How to Design Jewelry Using Fresh Flowers
We’ve all seen the trend of flower crowns, flower jewelry, and flower accessories bloom into the market. And for good reason, too. How cool is it to accessorize your look with fresh floral creations? Floral accessories are great for bridesmaids to accessorize or perhaps for that untraditional bride looking for a little wow-factor. Mothers love a bracelet cuff adorned with floral rather than a traditional wrist corsage! But how do we design jewelry using fresh flowers?
As floral designers, we all instantly wonder, “How did they do that?” when we see interesting designs. Sometimes I wish I could physically pick them apart, flip them over, and look at the mechanics. I love it when fellow floral designers share their tips, so I thought I would share some of mine for creating floral jewelry.
Step 1: Choose Your Jewelry
First, you will need to start with an existing piece of jewelry—a wristlet cuff, necklace, or earrings for example. The style should depend on whether you want the base to be a part of the look, more of an accent, or completely hidden by the flowers. In the most recent pieces I created, we were going for an edgy/boho look, so the type of jewelry was important. I perused Amazon and some local shops and eventually found what I needed at Claire’s (my former twelve-year-old self was pretty excited).
Step 2: Create the Base
Next, you will need to create the base. This is where you will attach the flowers. I chose felt because it’s a bit thicker than regular fabric but still soft. I cut it to the desired size and then hot glued it directly to the piece of jewelry. (Important note: it's much easier to do this first rather than after you attach the flowers).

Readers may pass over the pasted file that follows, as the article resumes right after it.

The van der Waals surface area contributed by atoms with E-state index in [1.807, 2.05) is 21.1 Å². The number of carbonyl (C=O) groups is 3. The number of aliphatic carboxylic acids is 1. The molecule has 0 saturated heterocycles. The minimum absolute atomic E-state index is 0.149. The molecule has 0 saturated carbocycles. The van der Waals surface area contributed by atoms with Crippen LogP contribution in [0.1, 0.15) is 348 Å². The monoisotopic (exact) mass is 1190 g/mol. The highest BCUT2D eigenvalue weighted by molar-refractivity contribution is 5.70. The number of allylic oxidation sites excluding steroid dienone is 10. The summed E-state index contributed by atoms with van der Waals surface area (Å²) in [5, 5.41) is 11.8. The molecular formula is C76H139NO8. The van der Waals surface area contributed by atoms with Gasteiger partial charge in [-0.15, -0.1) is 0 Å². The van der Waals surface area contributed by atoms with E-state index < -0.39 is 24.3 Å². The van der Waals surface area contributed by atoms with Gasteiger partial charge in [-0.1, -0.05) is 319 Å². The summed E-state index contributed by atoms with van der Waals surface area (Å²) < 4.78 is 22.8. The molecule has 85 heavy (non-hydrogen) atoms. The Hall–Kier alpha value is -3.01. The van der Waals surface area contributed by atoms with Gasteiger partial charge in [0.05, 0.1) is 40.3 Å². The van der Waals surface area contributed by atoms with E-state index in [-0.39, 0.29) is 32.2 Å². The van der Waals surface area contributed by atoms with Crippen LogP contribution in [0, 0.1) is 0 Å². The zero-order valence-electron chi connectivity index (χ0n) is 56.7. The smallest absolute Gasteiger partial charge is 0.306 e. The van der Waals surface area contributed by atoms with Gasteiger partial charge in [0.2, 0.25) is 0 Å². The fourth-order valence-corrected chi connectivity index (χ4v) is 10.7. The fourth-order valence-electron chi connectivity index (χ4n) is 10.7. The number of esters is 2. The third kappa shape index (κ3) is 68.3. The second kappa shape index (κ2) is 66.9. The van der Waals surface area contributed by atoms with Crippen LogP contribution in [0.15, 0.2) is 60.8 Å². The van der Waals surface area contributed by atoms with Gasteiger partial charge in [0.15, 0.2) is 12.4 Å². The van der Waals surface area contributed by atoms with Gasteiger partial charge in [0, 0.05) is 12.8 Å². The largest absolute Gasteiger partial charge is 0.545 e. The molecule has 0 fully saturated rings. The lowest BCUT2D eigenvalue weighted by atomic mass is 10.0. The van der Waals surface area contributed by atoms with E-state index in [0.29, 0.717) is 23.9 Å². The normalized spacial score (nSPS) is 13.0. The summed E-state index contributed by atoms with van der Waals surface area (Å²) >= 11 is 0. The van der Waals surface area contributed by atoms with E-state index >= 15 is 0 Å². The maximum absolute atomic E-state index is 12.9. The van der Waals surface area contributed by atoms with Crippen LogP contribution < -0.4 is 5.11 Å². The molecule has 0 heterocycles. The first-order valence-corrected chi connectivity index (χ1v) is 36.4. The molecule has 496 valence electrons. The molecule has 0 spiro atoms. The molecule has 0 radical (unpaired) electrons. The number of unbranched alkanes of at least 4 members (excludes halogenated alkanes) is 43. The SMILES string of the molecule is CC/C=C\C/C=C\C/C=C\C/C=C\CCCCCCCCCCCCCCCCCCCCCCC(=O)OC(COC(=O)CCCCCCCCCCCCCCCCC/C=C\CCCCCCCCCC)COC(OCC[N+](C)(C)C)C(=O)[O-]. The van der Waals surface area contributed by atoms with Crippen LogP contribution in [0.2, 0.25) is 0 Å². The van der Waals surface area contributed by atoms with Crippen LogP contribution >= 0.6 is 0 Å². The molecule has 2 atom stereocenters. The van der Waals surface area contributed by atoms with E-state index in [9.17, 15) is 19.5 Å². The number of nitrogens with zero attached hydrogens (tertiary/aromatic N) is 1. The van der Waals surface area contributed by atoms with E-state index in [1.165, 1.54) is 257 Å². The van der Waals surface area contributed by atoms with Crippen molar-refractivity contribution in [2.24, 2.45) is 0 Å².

Step 3: Design Your Floral Piece
Now onto the fun part: I used Oasis floral adhesive to attach the floral components directly to the felt. If you’re not familiar with how to use this adhesive, that's okay! All you do is apply a small amount to your felt or flower and then wait about 10–15 seconds for it to firm up before attaching. (If it's your first time using floral adhesive, you may want to practice on a few flowers before starting your floral jewelry.)
When it comes to choosing the flowers and greenery, you want to make sure that what you are using will hold up to being out of water, using adhesive glue, and being worn. In other words, they need to be sturdy! Most greenery and berries will work in this situation. Depending on the look you are going for, you might want to avoid using something that protrudes out further than the other items, such as large roses. Although I love the idea of using rose petals! Some hardy floral suggestions would include zinnias, orchids, ranunculuses, spray roses, mums and lisianthus.
Once you know the mechanics of creating floral jewelry, the possibilities are endless! Think about how cool it would be to show off a floral necklace or wrist cuff at your next industry event. Watch out for me—I might even make a floral necklace for my next Target run.